Friday, November 19, 2010

Hibernate parent-child and annotations

Hibernate and its way of associations mapping can be a bit hard to understand for beginners. Unidirectional and bidirectional mapping, cascade save, relation owner... How to construct correctly associations between objects to get desired effect? A short introduction based on OneToMany parent-child relation.

Mapping direction

First and foremost a simple idea - the mapping direction. In unidirectional mapping only one side has got a reference to the other, eg. Parent contains a set of Child objects or Child has a Parent referrence. If both Parent and Child have references to each other, we deal with bidirectional mapping.

Database representation

To truly understand what happens on relational db side, we have to imagine how model is represented in database schema. The object model is trivial:

class Parent {
 long id;
 Set children;
}
class Child {
 long id;
 ..
}

As you can see Parent contains many Child objects. At this moment we don't define if the Child points to Parent too (if we have unidirectional or bidirectional mapping). Hibernate can store this object model in database on two ways:
    • in two tables Parent and Child, where Child table contains foreign key of Parent id,
    • or in three table, with one association table (or join table) where both Parent and Child foreign keys are stored.
    In this article we will present solution without the third table.

    Cascading and "relation owner"

    The most obscure concept is IMO difference between cascading relation, and something that I call "relation owner". Cascading is simple: if relation is cascaded, then some actions performed on one relation side will be performed to the other side. For example if Parent has cascade SAVE_UPDATE on children set, all save() or update() calls on Parent will be forwarded to related Child objects.

    What does it mean in practice? I'll show it later. In general, this means that we may not core for persistence of objects belonging to cascade relation. For example, if you have CascadeType.SAVE_UPDATE on the relation, you can add transient (newly created and not yet saved to database) object to relation, and then save parent object, what will trigger saving the child transient object.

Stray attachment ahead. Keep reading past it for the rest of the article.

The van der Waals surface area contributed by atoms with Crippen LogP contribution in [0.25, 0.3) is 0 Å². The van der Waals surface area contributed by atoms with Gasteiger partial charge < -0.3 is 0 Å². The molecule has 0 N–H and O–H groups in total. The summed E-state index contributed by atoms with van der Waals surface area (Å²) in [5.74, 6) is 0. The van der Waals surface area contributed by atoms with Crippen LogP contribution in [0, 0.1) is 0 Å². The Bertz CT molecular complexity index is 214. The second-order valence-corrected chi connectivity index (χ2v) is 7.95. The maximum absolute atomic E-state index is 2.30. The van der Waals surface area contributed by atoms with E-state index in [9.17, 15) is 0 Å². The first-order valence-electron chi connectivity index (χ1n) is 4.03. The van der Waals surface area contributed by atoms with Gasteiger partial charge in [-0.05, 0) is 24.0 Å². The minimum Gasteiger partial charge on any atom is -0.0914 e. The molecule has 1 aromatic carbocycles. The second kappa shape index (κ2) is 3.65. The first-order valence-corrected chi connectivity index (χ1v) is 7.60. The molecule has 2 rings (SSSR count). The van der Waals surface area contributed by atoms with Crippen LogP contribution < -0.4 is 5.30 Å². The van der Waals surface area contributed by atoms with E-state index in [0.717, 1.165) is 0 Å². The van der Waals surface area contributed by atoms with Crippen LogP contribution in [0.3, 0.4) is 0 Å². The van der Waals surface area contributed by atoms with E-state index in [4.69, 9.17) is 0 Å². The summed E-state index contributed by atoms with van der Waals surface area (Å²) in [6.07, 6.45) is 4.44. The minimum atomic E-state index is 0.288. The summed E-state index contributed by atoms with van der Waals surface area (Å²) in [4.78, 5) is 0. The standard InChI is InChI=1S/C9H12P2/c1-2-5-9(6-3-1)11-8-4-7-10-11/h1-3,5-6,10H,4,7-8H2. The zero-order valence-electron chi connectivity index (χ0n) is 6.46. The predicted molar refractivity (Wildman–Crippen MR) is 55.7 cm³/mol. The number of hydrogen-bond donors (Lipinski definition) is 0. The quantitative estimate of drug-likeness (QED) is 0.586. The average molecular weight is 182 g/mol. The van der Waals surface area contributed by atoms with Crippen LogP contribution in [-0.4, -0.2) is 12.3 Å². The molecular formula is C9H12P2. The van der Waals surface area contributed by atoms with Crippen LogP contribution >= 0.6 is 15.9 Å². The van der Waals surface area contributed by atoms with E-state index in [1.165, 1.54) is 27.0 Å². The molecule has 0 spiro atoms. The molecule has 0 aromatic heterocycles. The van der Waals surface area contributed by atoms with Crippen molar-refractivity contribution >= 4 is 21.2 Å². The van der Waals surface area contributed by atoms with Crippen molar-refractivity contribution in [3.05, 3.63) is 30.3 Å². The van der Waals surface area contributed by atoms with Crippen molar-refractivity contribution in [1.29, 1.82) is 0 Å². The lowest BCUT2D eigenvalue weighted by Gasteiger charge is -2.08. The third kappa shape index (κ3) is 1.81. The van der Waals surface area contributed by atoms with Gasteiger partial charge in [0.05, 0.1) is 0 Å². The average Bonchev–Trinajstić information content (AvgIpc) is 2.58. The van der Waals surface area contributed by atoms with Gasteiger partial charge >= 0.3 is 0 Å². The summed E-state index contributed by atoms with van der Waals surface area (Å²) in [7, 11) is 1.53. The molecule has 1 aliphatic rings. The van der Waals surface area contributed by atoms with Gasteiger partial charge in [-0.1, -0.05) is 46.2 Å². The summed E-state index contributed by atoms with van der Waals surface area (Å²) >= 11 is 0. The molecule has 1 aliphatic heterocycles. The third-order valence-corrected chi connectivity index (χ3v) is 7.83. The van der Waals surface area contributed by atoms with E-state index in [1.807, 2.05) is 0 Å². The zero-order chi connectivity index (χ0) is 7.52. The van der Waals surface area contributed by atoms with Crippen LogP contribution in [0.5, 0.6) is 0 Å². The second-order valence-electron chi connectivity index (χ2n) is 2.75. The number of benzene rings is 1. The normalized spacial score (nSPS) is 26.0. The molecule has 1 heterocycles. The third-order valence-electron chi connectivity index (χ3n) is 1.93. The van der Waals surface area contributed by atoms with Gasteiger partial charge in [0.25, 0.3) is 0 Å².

Relation owner

    More obscuring can be something that I call "relation owner". It is an object responsible for establishing relation between objects, what in practice means, that is responsible for setting foreign key value at the many side.

    If Parent is our relation owner, then it is setting its id as foreign key value to all Child objects at saving (is setting a relation). Adding new Child object to children set is therefore enough to establish relation. If Child is a relation owner, then adding new Child object to Parent.children set isn't enough. If Child was a relation owner, it would have a parent field, and we would have to invoke Child.setParent(parent) to establish a relation.

    Thus it is important to understand these dependences to construct models correctly.

    Examples

    The most convenient way of configuring Hibernate are annotations. I use them, although their capabilites are a bit restricted in proportion to XML mappings. For now I was able to defeat any appearing problem with annotations, but I'm really surprised with these restriction - finally both configurations produce SessionFactory, so what's the problem? A laziness of developers?

    Unidirectional mapping

    Let's start from unidirectional mapping, in which Parent holds a set of Child objects, and Child knows nothing about the Parent. Their configuration looks following:

    Parent {
     @Id
     @GeneratedValue(strategy=GenerationType.AUTO)
     long id;
     @OneToMany
     @JoinColumn(name="parentId")
     Set children = new HashSet();
     ...
    }
    Child {
     @Id
     @GeneratedValue(strategy=GenerationType.AUTO)
     long id;
     ...
    }

    Because we have mapping without association table, we need to define JoinColumn at the Parent side, pointing to foreign key column name at the Child side (Hibernate would create join table instead). We can now test the code:
    
    
    Parent parent = new Parent();
    parent.getChildren().add(new Child());
    ses.save(parent);
    ses.flush();
    
    And it is easy to predict the result: Exception org.hibernate.TransientObjectException: object references an unsaved transient instance - save the transient instance before flushing

    Yeah, Parent has got a reference to transient Child object and cannot be saved. To make this work we need to save Child object manually, before Parent saving. But I'll choose other solution - cascading.

    Unidirectional mapping - cascade version

    Cascading at the Parent side will cause propagation of save operation for each cascaded collection item.This we can change Parent definition:

    class Parent {
     @OneToMany
     @JoinColumn(name="parentId")
     @Cascade({CascadeType.ALL})